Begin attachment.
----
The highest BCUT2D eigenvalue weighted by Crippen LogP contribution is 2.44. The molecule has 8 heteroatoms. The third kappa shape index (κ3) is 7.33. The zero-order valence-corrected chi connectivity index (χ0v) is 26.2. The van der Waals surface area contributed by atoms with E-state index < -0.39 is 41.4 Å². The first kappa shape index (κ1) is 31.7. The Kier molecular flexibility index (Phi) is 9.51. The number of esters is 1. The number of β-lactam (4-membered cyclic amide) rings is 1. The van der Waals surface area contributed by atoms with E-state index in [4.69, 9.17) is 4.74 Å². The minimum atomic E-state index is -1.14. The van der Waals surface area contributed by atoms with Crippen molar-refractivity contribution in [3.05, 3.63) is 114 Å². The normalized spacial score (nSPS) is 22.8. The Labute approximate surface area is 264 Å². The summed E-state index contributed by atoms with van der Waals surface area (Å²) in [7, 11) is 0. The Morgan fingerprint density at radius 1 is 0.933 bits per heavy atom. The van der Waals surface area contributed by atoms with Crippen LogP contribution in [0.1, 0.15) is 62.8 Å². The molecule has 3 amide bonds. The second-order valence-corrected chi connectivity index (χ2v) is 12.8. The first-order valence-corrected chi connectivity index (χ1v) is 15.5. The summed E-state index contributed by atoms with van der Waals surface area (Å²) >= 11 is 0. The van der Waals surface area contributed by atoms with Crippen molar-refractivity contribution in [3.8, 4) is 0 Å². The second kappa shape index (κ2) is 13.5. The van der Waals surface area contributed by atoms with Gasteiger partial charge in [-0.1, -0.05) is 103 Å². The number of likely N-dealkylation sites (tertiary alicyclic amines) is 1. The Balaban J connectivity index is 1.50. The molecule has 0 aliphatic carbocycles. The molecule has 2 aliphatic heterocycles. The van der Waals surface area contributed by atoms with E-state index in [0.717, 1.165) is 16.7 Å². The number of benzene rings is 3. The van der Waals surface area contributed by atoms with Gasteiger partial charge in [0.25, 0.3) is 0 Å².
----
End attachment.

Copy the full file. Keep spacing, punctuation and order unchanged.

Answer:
The highest BCUT2D eigenvalue weighted by Crippen LogP contribution is 2.44. The molecule has 8 heteroatoms. The third kappa shape index (κ3) is 7.33. The zero-order valence-corrected chi connectivity index (χ0v) is 26.2. The van der Waals surface area contributed by atoms with E-state index < -0.39 is 41.4 Å². The first kappa shape index (κ1) is 31.7. The Kier molecular flexibility index (Phi) is 9.51. The number of esters is 1. The number of β-lactam (4-membered cyclic amide) rings is 1. The van der Waals surface area contributed by atoms with E-state index in [4.69, 9.17) is 4.74 Å². The minimum atomic E-state index is -1.14. The van der Waals surface area contributed by atoms with Crippen molar-refractivity contribution in [3.05, 3.63) is 114 Å². The normalized spacial score (nSPS) is 22.8. The Labute approximate surface area is 264 Å². The summed E-state index contributed by atoms with van der Waals surface area (Å²) in [7, 11) is 0. The Morgan fingerprint density at radius 1 is 0.933 bits per heavy atom. The van der Waals surface area contributed by atoms with Crippen LogP contribution in [0.1, 0.15) is 62.8 Å². The molecule has 3 amide bonds. The second-order valence-corrected chi connectivity index (χ2v) is 12.8. The first-order valence-corrected chi connectivity index (χ1v) is 15.5. The summed E-state index contributed by atoms with van der Waals surface area (Å²) >= 11 is 0. The van der Waals surface area contributed by atoms with Crippen molar-refractivity contribution in [3.8, 4) is 0 Å². The second kappa shape index (κ2) is 13.5. The van der Waals surface area contributed by atoms with Gasteiger partial charge in [-0.1, -0.05) is 103 Å². The number of likely N-dealkylation sites (tertiary alicyclic amines) is 1. The Balaban J connectivity index is 1.50. The molecule has 0 aliphatic carbocycles. The molecule has 2 aliphatic heterocycles. The van der Waals surface area contributed by atoms with E-state index in [0.717, 1.165) is 16.7 Å². The number of benzene rings is 3. The van der Waals surface area contributed by atoms with Gasteiger partial charge in [0.25, 0.3) is 0 Å².